How can I back up a DynamoDB table to Amazon S3?

Last updated: 2020-06-16

How can I back up an Amazon DynamoDB table using Amazon Simple Storage Service (Amazon S3)?

Short Description

DynamoDB offers two built-in backup methods:

Both of these methods use Amazon S3. However, you don't have access to the S3 buckets that are used for these backups. To create backups that you can download locally or use in another AWS service, use AWS Data Pipeline, Amazon EMR, or AWS Glue.


Data Pipeline

Use AWS Data Pipeline to export your table to an S3 bucket in the same account or in a different account. For more information, see Import and Export DynamoDB Data Using AWS Data Pipeline.

  • Pros: This is the easiest method. Choose this method when you want to make a one-time backup using the lowest amount of AWS resources possible. Data Pipeline uses Amazon EMR to create the backup, and the scripting is done for you. You don't have to learn Apache Hive or Apache Spark to accomplish this task.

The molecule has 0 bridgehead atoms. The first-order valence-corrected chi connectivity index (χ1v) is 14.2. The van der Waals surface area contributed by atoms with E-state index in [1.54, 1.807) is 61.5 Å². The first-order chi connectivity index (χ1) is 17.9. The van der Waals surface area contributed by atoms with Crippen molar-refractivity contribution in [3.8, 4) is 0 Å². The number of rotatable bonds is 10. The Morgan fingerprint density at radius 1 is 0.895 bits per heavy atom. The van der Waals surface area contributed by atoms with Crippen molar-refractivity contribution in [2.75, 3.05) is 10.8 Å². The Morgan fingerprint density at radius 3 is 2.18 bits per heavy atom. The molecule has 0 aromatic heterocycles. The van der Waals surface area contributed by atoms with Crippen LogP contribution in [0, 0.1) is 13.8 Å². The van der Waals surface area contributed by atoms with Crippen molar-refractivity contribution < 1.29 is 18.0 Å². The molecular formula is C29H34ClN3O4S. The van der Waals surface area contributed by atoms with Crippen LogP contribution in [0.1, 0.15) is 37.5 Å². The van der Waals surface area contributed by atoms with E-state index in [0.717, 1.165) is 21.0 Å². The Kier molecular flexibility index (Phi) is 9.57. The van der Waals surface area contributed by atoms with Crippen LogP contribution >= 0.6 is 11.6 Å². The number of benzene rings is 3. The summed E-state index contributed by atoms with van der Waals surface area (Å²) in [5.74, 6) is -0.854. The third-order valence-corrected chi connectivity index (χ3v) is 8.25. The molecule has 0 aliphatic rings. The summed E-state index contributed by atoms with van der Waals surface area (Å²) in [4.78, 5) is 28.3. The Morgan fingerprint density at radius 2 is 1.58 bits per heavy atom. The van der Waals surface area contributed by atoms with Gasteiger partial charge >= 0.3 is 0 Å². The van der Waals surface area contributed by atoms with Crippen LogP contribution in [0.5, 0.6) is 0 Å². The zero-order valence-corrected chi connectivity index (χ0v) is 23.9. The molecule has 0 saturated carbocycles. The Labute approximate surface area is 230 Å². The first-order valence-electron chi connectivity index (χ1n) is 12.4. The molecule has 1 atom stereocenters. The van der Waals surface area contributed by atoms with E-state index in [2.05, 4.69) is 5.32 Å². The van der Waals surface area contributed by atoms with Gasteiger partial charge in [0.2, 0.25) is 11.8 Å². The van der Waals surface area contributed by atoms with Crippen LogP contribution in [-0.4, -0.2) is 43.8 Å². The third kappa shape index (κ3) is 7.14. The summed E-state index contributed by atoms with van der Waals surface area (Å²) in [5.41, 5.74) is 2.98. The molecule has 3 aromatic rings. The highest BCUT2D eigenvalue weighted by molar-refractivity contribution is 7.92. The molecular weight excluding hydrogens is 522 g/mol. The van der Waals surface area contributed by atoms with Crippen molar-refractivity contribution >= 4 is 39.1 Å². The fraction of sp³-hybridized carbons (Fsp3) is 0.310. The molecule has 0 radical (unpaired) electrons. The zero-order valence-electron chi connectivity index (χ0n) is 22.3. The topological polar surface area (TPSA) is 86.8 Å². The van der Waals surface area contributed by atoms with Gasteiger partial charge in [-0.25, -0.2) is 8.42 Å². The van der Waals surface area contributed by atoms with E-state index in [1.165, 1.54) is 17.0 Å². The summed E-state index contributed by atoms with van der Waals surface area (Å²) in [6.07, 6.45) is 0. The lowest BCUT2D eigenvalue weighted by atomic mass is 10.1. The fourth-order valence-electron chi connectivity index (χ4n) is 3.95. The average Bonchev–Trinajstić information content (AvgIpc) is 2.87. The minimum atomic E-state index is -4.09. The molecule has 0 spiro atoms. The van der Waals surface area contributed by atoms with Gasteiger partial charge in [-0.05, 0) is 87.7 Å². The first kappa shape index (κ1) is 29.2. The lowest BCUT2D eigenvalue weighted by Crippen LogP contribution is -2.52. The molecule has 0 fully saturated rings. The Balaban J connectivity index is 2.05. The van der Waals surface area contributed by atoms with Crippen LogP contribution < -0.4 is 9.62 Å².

• Cons: This method isn't as customizable as the others. If you want to create continuous backups to Amazon S3, choose one of the other methods. It's also not the best practice to use if you want to use the backup in other AWS services.

Amazon EMR

Use Hive to export your data to an S3 bucket. For more information, see Exporting Data from DynamoDB. Or, use the open-source emr-dynamodb-connector to manage your own custom backup method in Spark or Hive.

  • Pros: These methods are the best practice to use if you're an active Amazon EMR user and are comfortable with Hive or Spark. These methods offer more control than the Data Pipeline method.
  • Cons: If you're new to Amazon EMR, these methods aren't a best practice. If you don't use Amazon EMR but you want a continuous, customizable solution, the AWS Glue method is the best practice—even if you're not familiar with AWS Glue.

AWS Glue

Use AWS Glue to copy your table to Amazon S3. For more information, see How to export an Amazon DynamoDB table to Amazon S3 using AWS Step Functions and AWS Glue.

  • Pros: This is the best practice to use if you want automated, continuous backups that you can also use in another service, such as Amazon Athena.
  • Cons: If you're not familiar with AWS Glue, this method might be challenging—but probably not as challenging as the Amazon EMR methods. This method is usually more expensive than the Data Pipeline method.

If none of these options offer the flexibility that you want, use the DynamoDB API to create your own solution.

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